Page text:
Saturday, November 09, 2013

One of 50,304 Finishers of the New York City Marathon 2013!

After waiting three years, I finally received an entry into the New York City Marathon through their lottery system.  I had never been to New York City either, so I couldn't wait to have a running/sightseeing tour of the five boroughs - Staten Island, Brooklyn, Manhattan, Queens, and the Bronx.  My training strategy was to be fit enough to run at a comfortable pace so I could enjoy my surroundings and the entertainment on the course. 

The security for this race was nothing like I have ever seen in the other races I have done.  On Sunday morning at about 6:30 a.m., I hopped on one of the hundreds of buses to the start.  We had a police escorted ride to the start village at Fort Wadsworth on Staten Island with traffic breaks and all.  It was actually very cool!  I sat beside a gentleman from Germany on the bus, and he was quite an interesting fellow.  I asked him how he liked our beer, and he told me he wouldn't even pour Coors, Miller, and Budweiser in a donkey's ear!

(Waiting at the New York Public Library to get on the bus to the start.)

Once we arrived, all of the runners had to go through security.  We were given a special clear bag at the pre-race check-in, and that was the only bag we were allowed to bring in with us.  We were not allowed to bring in sleeping bags or blankets like they had allowed runners in previous years.  There were policemen everywhere -- and I mean everywhere -- on land, in the air, and on the water.  So I made sure I brought a lot of extra clothing that I could leave in the donation bins while I waited approximately two hours before my wave started.  It was in the low 30s that morning, and it was only expected to get to about 50 degrees with wind gusts of 20 to 30 miles an hour.

(Getting in to the start village at Fort Wadsworth, Staten Island)

While waiting, it was fun to observe all of the other runners and the security measures in force.  There was security up on top of the bridge, and there were helicopters flying back and forth, and police walking all around the runners' village, some with bomb-sniffing dogs.  When it was time for my wave, (Wave 3), they called us to the start line. 

For each start, they shot off a howitzer cannon and played Frank Sinatra's New York, New York.  The first 1.75 miles is running over the Verrazano Bridge, the longest suspension bridge in the USA.  That ended up being one of the coolest parts of the race because as we were running over the bridge, an NYPD helicopter hovered right beside us to ensure our safety across the bridge.  Runners were stopping and taking pictures of the helicopter.  That was really, really cool, and I felt so safe...I actually felt safer during this marathon than I've pretty much ever felt in my whole life!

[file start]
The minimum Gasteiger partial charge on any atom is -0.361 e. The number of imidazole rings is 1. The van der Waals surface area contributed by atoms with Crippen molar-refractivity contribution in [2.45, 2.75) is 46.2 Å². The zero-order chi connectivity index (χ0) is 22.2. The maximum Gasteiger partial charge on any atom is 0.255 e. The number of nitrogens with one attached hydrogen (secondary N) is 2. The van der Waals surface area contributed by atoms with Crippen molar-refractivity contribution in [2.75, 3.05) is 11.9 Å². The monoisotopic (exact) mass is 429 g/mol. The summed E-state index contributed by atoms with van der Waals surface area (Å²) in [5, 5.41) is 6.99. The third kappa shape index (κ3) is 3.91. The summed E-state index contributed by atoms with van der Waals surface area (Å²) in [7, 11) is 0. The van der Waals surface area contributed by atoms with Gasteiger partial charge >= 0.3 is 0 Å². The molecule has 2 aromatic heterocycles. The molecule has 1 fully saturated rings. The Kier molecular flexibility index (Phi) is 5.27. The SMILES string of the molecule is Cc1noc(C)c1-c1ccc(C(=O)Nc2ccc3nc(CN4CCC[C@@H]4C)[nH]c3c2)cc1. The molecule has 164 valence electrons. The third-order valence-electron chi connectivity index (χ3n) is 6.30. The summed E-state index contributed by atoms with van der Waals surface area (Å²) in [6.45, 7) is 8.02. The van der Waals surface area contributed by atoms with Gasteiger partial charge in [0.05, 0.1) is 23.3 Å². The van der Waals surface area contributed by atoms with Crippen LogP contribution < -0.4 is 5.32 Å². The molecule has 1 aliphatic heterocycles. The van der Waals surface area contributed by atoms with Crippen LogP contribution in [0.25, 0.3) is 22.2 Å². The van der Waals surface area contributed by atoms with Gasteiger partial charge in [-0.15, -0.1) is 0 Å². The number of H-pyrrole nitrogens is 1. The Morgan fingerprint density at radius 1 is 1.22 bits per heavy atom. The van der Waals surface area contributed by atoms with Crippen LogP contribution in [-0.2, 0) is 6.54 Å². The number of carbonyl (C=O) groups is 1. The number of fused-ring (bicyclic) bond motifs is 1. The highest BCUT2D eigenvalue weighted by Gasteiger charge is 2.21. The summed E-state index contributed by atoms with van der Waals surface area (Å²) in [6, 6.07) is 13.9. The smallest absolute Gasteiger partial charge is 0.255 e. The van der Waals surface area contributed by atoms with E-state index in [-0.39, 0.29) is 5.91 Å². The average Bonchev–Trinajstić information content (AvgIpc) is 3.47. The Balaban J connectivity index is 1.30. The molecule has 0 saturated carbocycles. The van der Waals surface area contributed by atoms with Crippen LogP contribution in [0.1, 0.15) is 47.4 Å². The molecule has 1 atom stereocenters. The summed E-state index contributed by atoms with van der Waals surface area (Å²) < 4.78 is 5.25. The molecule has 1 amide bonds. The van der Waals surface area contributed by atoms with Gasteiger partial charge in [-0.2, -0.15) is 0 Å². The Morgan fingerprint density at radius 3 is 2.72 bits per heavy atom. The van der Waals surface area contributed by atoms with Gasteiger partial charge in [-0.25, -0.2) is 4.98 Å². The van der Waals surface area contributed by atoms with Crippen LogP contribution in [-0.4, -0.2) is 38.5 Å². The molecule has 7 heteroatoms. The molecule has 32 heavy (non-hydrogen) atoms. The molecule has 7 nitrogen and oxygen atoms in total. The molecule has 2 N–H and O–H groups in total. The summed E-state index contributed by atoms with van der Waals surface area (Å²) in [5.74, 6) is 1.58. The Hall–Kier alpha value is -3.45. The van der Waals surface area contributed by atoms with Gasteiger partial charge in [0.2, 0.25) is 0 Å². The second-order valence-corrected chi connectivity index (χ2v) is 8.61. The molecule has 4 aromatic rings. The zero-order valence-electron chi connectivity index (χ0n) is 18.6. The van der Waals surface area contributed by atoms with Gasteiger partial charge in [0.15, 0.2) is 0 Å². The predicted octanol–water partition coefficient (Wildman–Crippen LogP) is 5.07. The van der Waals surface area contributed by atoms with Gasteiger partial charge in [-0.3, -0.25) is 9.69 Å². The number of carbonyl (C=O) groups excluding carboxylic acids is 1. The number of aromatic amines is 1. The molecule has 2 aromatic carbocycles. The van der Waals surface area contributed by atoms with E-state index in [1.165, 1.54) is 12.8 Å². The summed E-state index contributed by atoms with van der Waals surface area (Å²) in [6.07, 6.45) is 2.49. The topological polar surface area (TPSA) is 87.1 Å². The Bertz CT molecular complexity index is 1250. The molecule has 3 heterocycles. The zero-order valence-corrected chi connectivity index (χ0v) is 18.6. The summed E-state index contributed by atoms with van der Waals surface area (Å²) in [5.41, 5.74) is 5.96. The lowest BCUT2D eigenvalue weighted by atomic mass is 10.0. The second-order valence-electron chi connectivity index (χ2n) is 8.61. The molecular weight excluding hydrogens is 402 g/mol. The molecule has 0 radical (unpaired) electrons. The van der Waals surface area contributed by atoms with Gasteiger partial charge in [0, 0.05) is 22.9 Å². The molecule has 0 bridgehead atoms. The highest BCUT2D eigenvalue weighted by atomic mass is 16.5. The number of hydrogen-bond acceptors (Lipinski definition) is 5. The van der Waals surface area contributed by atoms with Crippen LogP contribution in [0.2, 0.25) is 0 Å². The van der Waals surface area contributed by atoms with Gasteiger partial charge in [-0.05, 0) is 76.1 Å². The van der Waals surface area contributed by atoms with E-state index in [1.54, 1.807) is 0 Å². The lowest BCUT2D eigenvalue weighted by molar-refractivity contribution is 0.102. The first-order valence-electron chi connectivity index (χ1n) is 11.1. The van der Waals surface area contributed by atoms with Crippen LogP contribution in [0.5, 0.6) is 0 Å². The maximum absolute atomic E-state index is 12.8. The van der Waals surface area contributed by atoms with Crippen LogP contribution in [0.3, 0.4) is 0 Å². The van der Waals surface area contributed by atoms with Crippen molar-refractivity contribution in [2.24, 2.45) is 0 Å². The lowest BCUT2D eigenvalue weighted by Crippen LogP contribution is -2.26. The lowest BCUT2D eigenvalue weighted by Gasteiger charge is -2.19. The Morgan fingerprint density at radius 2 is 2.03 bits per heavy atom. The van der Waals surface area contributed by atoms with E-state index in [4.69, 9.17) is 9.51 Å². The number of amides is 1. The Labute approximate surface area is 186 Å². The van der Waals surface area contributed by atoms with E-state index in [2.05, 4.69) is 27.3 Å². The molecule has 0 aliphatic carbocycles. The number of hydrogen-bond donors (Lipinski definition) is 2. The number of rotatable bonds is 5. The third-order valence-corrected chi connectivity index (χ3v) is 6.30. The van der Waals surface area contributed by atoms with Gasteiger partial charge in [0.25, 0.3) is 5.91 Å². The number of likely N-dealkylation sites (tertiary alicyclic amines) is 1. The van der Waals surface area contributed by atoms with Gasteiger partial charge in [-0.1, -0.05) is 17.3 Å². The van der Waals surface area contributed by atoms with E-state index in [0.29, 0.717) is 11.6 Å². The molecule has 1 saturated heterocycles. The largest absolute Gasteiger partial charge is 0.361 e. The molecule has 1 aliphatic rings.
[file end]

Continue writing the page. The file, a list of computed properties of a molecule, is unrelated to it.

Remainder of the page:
Running across the bridge was also the coldest part of the race, being so high up, the wind was really whipping in your face.  The views from the bridge were also spectacular.  You could see the city and the Statue of Liberty.  I just kept telling myself during this race to slow down and enjoy it!

After the bridge, you run through Brooklyn for quite a few miles, up to the halfway point to be exact, and you run through many ethnic neighborhoods.  There was lots of cheering and all different kinds of entertainment.  In total, I've read that there are 2 million people cheering you on throughout this course.  It is simply amazing, and really makes you smile pretty much the whole time you're running!  I actually was getting choked up during the first 10 miles of the race because I couldn't believe I was running this marathon, the largest in the world, with runners from 109 countries!  My favorite part of the race was in Brooklyn, somewhere between miles 5 and 10, a huge gospel choir standing on the church steps and just belting out some superior gospel singing.  I really thought about stopping and just staying there to listen to them for a while because they were so good.

Then between miles 10 and 11, you enter the Hasidic Jewish Community, and it is super quiet because Sunday is a workday for them.  They were dressed in their black suits and hats.  It was very interesting to see.

The halfway point is in the middle of the Pulaski Bridge before you enter Queens for two miles.  By the halfway point, I was still feeling really good, so I decided to speed it up a little bit.  I was really just hoping to run the whole marathon at a 10:00 minute pace, but I was consistently running a pace of a little under 9:30.  I told myself not to speed up until after the halfway point.  In a marathon, the race really does not begin until mile 20.

After Queens, you run over the Queensboro bridge and into Manhattan.  On all of the bridges, there are no spectators, so it's super quiet.  The Queensboro Bridge was especially so, but as you run down the ramp on this bridge, the crowds start getting even larger and it's very loud and motivating running through Manhattan.  Miles 18 through 20 take you through "El Barrio" and Harlem, then over the Willis Avenue Bridge and into the Bronx.